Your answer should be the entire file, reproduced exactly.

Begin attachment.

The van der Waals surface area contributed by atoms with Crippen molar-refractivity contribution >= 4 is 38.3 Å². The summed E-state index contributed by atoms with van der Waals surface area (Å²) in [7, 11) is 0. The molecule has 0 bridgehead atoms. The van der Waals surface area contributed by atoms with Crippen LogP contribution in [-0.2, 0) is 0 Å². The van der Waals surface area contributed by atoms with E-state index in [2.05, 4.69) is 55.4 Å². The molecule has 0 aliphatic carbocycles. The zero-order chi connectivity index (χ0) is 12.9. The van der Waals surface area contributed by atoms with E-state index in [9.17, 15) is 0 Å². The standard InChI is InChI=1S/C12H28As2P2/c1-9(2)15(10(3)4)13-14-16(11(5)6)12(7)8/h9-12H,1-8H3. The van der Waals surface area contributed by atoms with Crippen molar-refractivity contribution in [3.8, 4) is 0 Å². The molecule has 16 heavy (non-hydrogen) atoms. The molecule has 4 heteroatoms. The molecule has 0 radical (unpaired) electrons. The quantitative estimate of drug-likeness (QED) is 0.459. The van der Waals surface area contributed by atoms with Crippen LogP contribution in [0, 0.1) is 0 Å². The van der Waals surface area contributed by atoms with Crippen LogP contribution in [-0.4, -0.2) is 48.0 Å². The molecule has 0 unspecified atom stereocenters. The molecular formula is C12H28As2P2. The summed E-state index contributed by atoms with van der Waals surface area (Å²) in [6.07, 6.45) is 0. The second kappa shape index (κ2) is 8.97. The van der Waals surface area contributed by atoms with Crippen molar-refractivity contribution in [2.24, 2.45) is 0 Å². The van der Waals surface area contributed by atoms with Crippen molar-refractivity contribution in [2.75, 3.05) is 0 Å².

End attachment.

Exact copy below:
The van der Waals surface area contributed by atoms with Crippen molar-refractivity contribution >= 4 is 38.3 Å². The summed E-state index contributed by atoms with van der Waals surface area (Å²) in [7, 11) is 0. The molecule has 0 bridgehead atoms. The van der Waals surface area contributed by atoms with Crippen LogP contribution in [-0.2, 0) is 0 Å². The van der Waals surface area contributed by atoms with E-state index in [2.05, 4.69) is 55.4 Å². The molecule has 0 aliphatic carbocycles. The zero-order chi connectivity index (χ0) is 12.9. The van der Waals surface area contributed by atoms with E-state index in [9.17, 15) is 0 Å². The standard InChI is InChI=1S/C12H28As2P2/c1-9(2)15(10(3)4)13-14-16(11(5)6)12(7)8/h9-12H,1-8H3. The van der Waals surface area contributed by atoms with Crippen molar-refractivity contribution in [3.8, 4) is 0 Å². The molecule has 16 heavy (non-hydrogen) atoms. The molecule has 4 heteroatoms. The molecule has 0 radical (unpaired) electrons. The quantitative estimate of drug-likeness (QED) is 0.459. The van der Waals surface area contributed by atoms with Crippen LogP contribution in [0, 0.1) is 0 Å². The van der Waals surface area contributed by atoms with Crippen LogP contribution in [-0.4, -0.2) is 48.0 Å². The molecule has 0 unspecified atom stereocenters. The molecular formula is C12H28As2P2. The summed E-state index contributed by atoms with van der Waals surface area (Å²) in [6.07, 6.45) is 0. The second kappa shape index (κ2) is 8.97. The van der Waals surface area contributed by atoms with Crippen molar-refractivity contribution in [2.24, 2.45) is 0 Å². The van der Waals surface area contributed by atoms with Crippen molar-refractivity contribution in [2.75, 3.05) is 0 Å².